The media poodles, unable to analyze actual issues, heads in the sand, dizzy from spin, and largely controlled by financial interests, gave us the Iraq invasion, and the Patriot Act, and now they are trying to give us Clinton, using all classical techniques (she is inevitable...). Rupert Murdoch and George W. Bush have both practically endorsed her as the candidate. Do you need more evidence? Those with traditional Republicans values are much more in favor of Obama. But the powerful unscrupulous ones who pull the strings are in horror of him because he is the their worst nightmare: the real thing. Obama is talking truth to Wall Street. You can watch it on his web-site. He has the capacity to quietly and gradually revolutionize both parties and the whole public debate in this country by being elected. You will never get that from Clinton. Can you think of anything more terrifying for those who benefit from the status quo? There is really no other way to interpret the current situation. I have liberal friends who dismiss Obama as "fluff" without having read a single thing he has said, without having any familiarity with his achievements. It's sad, but that's how things work here. The same people (all with college degrees and living in the Bay Area) believed the line that Saddam Hussein was going to blow us up if we didn't invade Iraq. Stupidity is not the unique province of the right, folks. But hold on: this intriguing story is going to get much better in the coming months. Mark my words.
As for Rudy beating Obama in a debate? I don't think so. You put scrupulous and unscrupulous in the same room and people can see it with their own eyes.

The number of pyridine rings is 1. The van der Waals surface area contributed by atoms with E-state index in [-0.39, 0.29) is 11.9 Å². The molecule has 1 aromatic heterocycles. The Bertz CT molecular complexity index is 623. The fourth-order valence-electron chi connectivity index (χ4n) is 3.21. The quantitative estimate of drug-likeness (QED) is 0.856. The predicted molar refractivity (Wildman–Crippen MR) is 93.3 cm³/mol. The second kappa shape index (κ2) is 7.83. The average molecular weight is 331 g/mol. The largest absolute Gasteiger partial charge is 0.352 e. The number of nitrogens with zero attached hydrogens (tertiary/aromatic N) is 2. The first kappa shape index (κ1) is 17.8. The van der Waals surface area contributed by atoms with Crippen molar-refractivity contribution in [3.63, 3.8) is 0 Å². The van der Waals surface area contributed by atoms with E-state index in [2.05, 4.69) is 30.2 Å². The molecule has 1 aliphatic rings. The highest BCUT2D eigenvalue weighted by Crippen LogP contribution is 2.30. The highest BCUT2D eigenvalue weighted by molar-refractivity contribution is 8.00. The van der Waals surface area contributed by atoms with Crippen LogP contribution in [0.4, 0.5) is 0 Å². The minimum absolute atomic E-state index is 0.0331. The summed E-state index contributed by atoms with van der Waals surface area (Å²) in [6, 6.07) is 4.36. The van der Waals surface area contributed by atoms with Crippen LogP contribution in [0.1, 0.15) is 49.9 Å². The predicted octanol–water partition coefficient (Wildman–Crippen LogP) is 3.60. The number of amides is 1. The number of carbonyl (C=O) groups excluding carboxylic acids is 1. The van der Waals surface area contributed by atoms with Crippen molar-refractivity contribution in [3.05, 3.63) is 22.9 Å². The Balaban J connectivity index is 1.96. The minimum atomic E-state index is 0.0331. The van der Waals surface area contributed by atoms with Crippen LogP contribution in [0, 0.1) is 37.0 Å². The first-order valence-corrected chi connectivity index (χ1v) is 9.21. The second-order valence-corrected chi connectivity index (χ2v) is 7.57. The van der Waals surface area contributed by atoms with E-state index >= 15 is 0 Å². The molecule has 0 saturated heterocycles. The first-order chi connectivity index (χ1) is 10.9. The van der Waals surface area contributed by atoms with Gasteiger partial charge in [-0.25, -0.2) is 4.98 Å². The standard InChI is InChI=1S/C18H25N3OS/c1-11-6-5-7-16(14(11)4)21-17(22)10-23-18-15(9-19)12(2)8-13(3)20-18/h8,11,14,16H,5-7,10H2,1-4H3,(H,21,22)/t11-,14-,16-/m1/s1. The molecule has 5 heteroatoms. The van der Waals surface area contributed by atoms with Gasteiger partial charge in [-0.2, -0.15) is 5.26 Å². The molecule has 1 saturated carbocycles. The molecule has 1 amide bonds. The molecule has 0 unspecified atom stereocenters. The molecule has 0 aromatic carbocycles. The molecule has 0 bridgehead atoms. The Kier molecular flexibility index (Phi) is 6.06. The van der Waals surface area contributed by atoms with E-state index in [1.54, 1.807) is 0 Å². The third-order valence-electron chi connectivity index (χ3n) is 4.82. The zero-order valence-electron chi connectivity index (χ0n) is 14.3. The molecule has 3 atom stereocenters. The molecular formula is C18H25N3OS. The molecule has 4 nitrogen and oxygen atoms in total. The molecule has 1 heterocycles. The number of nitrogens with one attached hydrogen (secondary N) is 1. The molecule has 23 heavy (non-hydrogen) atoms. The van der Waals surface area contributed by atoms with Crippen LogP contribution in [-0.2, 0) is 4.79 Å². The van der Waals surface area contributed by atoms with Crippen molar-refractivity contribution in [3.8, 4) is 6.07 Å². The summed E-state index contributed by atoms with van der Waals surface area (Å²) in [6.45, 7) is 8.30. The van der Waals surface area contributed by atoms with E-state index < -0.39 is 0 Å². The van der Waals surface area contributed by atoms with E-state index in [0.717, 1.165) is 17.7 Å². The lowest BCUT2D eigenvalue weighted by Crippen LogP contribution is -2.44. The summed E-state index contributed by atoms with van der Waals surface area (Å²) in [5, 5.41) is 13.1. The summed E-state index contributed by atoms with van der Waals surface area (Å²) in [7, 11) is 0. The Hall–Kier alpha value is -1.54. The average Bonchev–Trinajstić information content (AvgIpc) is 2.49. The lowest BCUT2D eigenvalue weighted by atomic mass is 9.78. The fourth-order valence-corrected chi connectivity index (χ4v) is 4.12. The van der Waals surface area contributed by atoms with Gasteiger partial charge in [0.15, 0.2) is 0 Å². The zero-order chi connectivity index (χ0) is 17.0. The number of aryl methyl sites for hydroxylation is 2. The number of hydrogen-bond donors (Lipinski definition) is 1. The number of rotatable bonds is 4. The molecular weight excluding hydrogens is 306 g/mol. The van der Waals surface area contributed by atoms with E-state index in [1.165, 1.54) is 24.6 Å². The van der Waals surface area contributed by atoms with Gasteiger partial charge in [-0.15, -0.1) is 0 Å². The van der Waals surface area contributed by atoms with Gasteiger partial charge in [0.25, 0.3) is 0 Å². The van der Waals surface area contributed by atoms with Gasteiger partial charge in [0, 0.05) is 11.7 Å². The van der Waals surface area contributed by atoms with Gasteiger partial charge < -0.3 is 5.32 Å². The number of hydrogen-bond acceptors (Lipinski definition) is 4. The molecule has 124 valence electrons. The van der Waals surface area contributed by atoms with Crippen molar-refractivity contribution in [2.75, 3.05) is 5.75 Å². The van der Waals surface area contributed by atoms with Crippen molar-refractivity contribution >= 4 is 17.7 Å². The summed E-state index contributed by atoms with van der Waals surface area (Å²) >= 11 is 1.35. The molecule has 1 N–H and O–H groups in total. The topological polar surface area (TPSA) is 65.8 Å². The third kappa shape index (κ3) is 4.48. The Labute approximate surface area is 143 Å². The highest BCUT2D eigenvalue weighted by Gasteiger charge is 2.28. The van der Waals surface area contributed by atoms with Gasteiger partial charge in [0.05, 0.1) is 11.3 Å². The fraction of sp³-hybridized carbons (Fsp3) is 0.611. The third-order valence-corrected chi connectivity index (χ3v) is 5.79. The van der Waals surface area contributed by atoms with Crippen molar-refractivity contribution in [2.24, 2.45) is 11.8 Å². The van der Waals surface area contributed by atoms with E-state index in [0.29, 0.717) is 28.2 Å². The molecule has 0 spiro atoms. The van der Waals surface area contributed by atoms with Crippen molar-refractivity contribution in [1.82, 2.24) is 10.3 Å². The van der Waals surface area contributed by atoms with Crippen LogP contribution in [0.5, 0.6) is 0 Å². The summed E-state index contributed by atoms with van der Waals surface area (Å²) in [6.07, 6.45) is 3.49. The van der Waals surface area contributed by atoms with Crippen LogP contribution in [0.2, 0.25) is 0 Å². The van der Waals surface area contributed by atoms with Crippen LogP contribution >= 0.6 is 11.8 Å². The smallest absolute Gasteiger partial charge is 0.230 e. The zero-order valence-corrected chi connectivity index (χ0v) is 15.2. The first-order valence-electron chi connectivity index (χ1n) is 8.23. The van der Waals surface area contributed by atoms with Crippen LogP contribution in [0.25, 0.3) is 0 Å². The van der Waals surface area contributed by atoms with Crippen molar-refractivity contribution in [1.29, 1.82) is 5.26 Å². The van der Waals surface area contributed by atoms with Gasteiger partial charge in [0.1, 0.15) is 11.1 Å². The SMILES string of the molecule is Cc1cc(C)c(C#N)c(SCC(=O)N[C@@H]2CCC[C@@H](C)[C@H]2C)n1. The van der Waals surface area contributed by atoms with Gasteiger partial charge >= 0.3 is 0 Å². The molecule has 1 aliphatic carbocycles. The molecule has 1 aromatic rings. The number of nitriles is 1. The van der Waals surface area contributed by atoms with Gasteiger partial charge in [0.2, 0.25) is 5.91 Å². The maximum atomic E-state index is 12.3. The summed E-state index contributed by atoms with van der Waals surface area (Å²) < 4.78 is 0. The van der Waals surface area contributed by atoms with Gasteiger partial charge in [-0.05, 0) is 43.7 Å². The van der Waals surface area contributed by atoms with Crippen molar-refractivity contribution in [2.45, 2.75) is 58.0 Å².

Posted by: tony848 | September 27, 2007 5:21 AM

OBAMA WILL HAVE THE STATE OF MINNESOTA AND MY VOTE FOR SURE WE ALL WENT(D) BEFORE AND WE WON'T CHANGE LIKE CLINTON'S WIFE!

Posted by: sweetangela | September 27, 2007 4:12 AM

What people should realize in voting for either Obama or Hillary in the primaries is who will be more likely to win in the final election, and the answer would be Obama. Clinton and Obama each have traits and opinions that many including myself agree with and they are both incredibly intelligent people, but Obama is more likely to "win over the hearts" of undecided voters. Republicans already have and will tenfold attempt to undo Hillary Clinton's image, and Obama's traits appeal to independent voters. For voters who truly want to see change and see a democratic president, Obama is the choice if for no other reason than that he is more likely to win the general election. Both candidates have advantages and disadvantages, but if the democratic party wants someone who can win, they should nominate Obama. If they are smart, the winner of the nomination will select the other as a vice presidential running mate to balance the ticket, which will undoubtedly create some needed buzz and increase votes. The other possibility for Obama or Hillary would be to choose someone like Bill Richardson as a running mate and select the other as a potential secretary of state. The fact is, if democrats and liberal independents want a democratic candidate who can win, the choice is clear.

Posted by: samc42 | September 26, 2007 11:03 PM

Who do you believe won the New Hampshire Democratic Presidential Debate? ------->

http://www.youpolls.com/details.asp?pid=597

.

Posted by: PollM | September 26, 2007 10:32 PM

i don,t beleave obama will ever win in this election

Posted by: lgmf | September 26, 2007 8:30 PM

I am somewhat unimpressed that the idea that Obama had the courage to speak out against the war to his wildly anti-war district. I don't agree with Hillary's votes, but history has some ugly lessons about what a female leader must do to not be perceived as a frail reed. People haven't gotten to know Obama's positives yet, but the same goes for his negatives. I look at him and think "this man will be macerated by weak on defense attack ads right before the election."

Posted by: priestd | September 26, 2007 8:28 PM

If Clinton wins the nomination, I really hope Obama runs as an Independent. If Clinton wins the best Democrats can hope for is a solid 24-28 years of Clinton/Bush. For God's sake, just keep digging it deeper. Let's have Gingrich vs. Clinton and really move forward.

Posted by: gtgunning | September 26, 2007 7:28 PM